Brunswick Housing Authority strained by budget cuts, federal regulations; subsidized housing at risk

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BRUNSWICK — If the federal government doesn’t grant regulatory relief, the Brunswick Housing Authority may have to give up its Section 8 subsidized housing program.

“If they continue to cut the funds and I have to lay off another person, I’m not sure I could continue to do the Section 8,” Executive Director John Hodge said in an interview Monday.

Section 8 authorizes the payment of rental housing assistance to private landlords on behalf of low-income households.

Hodge said the current mix of funding cuts and increased mandates is slowly undermining his ability to effectively administer Section 8 and public housing programs for Brunswick families.

Over time, budget cuts are also impeding the ability of the BHA to make needed building repairs, he said.

“The longer you defer repairs, the longer you could have a hazardous situation, which could lead to a safety situation for a resident,” Hodge said.

BHA has joined with 10 other housing authorities across the nation to ask the federal Department of Housing and Urban Development to allow exemptions from certain regulatory requirements they believe are unnecessary and burdensome.

“We need to look at these programs and make adjustments so that the programs still have integrity, and yet we need to get rid of some of the crazy regulations,” Hodge said.

Included among the “crazy” regulations is a requirement that BHA re-certify the income of its residents every year.

“About two-thirds of our residents are elderly or disabled, and their main source of income is Social Security,” Hodge  said. “There is no change. Yet, we still have to send them a letter, schedule a meeting, sit down with them for a face-to-face meeting, and do the paperwork.”

Hodge said that certifying the income of these residents every other year, rather than every year, would be more reasonable.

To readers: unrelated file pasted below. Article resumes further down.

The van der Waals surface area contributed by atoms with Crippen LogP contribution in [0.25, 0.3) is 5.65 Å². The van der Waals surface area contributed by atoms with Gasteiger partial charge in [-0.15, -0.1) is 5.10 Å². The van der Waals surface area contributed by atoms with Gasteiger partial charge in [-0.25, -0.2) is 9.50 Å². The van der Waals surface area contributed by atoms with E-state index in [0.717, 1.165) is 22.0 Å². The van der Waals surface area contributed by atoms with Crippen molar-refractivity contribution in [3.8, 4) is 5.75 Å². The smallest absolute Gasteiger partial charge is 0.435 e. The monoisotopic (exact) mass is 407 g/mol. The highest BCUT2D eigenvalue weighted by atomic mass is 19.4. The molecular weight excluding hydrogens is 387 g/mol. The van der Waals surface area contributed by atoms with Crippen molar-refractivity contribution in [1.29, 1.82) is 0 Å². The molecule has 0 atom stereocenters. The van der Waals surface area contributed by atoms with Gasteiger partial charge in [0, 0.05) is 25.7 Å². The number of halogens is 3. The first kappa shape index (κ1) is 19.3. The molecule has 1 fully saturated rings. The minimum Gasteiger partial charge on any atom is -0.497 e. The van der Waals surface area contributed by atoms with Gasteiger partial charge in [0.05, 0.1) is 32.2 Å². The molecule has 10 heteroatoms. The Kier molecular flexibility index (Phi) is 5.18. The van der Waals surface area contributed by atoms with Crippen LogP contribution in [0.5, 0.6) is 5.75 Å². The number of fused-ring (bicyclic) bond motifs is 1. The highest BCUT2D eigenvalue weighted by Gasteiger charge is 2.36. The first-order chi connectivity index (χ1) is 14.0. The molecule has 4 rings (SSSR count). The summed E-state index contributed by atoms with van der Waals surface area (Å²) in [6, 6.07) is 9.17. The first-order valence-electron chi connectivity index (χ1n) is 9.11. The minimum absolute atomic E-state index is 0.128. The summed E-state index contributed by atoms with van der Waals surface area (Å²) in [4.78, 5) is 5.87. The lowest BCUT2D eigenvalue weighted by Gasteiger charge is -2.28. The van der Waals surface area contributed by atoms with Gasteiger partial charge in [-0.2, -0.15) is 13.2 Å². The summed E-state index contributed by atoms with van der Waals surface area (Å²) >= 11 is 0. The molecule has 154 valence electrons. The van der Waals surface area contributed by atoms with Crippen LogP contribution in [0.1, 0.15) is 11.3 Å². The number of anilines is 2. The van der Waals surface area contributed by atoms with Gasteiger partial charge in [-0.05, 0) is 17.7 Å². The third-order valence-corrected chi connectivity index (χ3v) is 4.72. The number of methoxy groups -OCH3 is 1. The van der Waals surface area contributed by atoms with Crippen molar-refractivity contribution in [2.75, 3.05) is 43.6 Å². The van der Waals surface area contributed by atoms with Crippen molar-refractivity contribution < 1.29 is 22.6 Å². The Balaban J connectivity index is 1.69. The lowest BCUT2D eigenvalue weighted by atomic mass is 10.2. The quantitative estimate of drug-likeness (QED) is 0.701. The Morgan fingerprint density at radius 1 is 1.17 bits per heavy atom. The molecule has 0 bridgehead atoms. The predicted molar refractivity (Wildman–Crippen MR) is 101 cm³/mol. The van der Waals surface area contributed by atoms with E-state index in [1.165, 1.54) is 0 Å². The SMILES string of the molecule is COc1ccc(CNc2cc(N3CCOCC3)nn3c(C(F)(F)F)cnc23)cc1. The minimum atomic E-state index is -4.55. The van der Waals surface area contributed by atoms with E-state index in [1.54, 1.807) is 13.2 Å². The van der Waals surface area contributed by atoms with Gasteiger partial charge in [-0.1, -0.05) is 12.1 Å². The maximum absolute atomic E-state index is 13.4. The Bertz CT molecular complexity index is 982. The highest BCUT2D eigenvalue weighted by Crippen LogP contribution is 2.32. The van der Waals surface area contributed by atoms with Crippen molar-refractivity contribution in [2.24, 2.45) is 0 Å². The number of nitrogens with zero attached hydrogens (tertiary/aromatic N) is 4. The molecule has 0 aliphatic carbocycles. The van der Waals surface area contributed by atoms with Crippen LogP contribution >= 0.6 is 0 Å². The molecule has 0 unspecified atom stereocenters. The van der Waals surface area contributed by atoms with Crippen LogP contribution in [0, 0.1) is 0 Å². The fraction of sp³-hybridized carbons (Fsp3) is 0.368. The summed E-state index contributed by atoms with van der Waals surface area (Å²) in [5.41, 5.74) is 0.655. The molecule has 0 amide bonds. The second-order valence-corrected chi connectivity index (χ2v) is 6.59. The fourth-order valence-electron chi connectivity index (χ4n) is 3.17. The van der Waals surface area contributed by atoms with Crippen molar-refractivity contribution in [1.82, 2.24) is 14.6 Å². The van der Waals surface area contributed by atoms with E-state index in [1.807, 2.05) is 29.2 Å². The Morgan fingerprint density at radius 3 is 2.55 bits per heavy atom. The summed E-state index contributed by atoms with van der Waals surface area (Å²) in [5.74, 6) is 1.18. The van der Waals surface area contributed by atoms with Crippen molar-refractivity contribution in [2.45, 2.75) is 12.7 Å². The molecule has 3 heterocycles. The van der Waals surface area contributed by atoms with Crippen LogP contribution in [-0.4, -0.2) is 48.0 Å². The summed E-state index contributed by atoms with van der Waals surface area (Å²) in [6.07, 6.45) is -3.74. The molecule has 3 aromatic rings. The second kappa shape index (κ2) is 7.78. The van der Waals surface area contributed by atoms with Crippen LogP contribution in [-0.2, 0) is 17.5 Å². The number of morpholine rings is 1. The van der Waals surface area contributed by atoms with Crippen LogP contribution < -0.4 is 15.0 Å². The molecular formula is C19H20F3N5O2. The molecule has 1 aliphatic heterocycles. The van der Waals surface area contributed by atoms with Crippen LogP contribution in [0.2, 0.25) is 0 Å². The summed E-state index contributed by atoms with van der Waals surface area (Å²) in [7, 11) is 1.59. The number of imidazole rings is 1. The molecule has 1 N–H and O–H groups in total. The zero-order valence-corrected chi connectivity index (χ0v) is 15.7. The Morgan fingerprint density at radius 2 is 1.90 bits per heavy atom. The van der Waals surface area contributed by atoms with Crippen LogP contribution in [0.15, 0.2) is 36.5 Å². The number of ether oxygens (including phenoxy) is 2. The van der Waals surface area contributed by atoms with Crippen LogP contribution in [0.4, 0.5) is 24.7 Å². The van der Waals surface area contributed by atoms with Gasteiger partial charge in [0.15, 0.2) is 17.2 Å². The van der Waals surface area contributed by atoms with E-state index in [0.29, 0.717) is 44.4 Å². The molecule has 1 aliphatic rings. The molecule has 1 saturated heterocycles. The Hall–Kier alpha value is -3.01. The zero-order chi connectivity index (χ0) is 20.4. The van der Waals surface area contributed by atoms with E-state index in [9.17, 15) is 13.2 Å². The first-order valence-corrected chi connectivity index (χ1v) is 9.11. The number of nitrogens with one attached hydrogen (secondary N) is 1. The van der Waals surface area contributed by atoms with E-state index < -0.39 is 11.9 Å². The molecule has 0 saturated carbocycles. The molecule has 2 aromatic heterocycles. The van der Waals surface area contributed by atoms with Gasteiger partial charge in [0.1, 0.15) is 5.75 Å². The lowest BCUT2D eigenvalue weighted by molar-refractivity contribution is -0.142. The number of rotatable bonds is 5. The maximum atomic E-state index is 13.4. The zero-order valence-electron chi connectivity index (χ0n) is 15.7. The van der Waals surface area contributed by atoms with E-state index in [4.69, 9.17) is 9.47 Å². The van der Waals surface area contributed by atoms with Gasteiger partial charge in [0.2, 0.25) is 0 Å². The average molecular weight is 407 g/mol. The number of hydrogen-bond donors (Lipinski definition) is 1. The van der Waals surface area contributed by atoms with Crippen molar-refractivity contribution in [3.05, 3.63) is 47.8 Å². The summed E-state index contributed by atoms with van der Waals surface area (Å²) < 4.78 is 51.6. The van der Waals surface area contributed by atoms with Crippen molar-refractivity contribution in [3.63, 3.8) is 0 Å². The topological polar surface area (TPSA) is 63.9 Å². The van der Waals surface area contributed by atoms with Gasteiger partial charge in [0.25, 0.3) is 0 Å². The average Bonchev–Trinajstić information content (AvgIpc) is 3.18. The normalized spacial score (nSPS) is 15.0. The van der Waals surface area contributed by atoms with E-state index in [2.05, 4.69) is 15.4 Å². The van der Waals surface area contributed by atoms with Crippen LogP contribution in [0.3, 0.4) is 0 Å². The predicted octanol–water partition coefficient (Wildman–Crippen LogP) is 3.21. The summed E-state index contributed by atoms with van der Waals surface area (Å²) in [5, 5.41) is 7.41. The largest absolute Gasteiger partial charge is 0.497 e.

He also said that after cutting two staff members, the BHA can no longer afford to spend the time to let applicants know where they are on the waiting list, which is typically anywhere from three to nine months.

This can lead to problems when the wait-listed applicants are trying to make other living arrangements.

“It does make it difficult for them to plan, when they don’t know what their status is,” Hodge said. “We have less ability to provide them with the more personal services. We don’t have time to sit at the door and answer their questions.”

The uniform requirements of HUD ultimately result in less effective services for the residents who rely on the program for housing, he said.

For example, BHA’s single inspector performs about 1,000 housing unit inspections each year, regardless of the history of those units.

“We know who the good landlords are and who the bad landlords are,” Hodge said. “Yet we have to inspect the good as often as we have to inspect the bad. Wouldn’t it be better to inspect some of them twice a year, and some of them every other year?”

Less money

Hodge said the situation is coming to a head because of recent budget cuts.

“Over the last two years, we’ve received about a 25 percent decrease in funds in Section 8 administrative fees and in our capital fund budget, which is used for major repairs in our housing,” he said.

The result, Hodge said, is a lower staff-to-resident ratio that translates into less interaction with and attention paid to each individual.

“These cuts have certainly hurt our ability to do our work,” he said. “… There is a breaking point, and that’s one thing that we’re trying to articulate to Congress and to HUD.”

Hodge and a handful of housing authorities from around the country spent eight months developing a 22-page proposal with suggested changes they say could be implemented administratively, and without congressional approval.

Before submitting the proposal in March, they had it vetted by Ballard Spahr, a D.C.-based law firm, to ensure that what they are seeking is legal.

They have not received a response.

“I don’t even know for certain that they’ve received it,” Hodge said. “It was sent, I know that.”

“We expect that they’ll say, ‘this has some merit, let’s have a meeting,'” he said.

According to Hodge, 18 housing authorities across the nation have relinquished their Section 8 administrative functions. In these cases, HUD is forced to step in and administer the program.

Ironically, Hodge said, some of the budget squeezing will actually result in higher costs, not lower.

For example, he said he currently lacks the money needed to perform routine maintenance on BHA’s four public housing facilities.

“We have a backlog of physical needs that means that we have to put them off,” he said.

This robs the BHA of the chance to address little problems before they become big problems.

“They’ll be more expensive down the road,” Hodge predicted.

 Matt Hongoltz-Hetling can be reached at 781-3661 ext. 123 or Follow him on Twitter: @hh_matt.

Sidebar Elements

John Hodge, executive director of the Brunswick Housing Authority, one of 11 such agencies around the country seeking relief from federal regulatory burdens.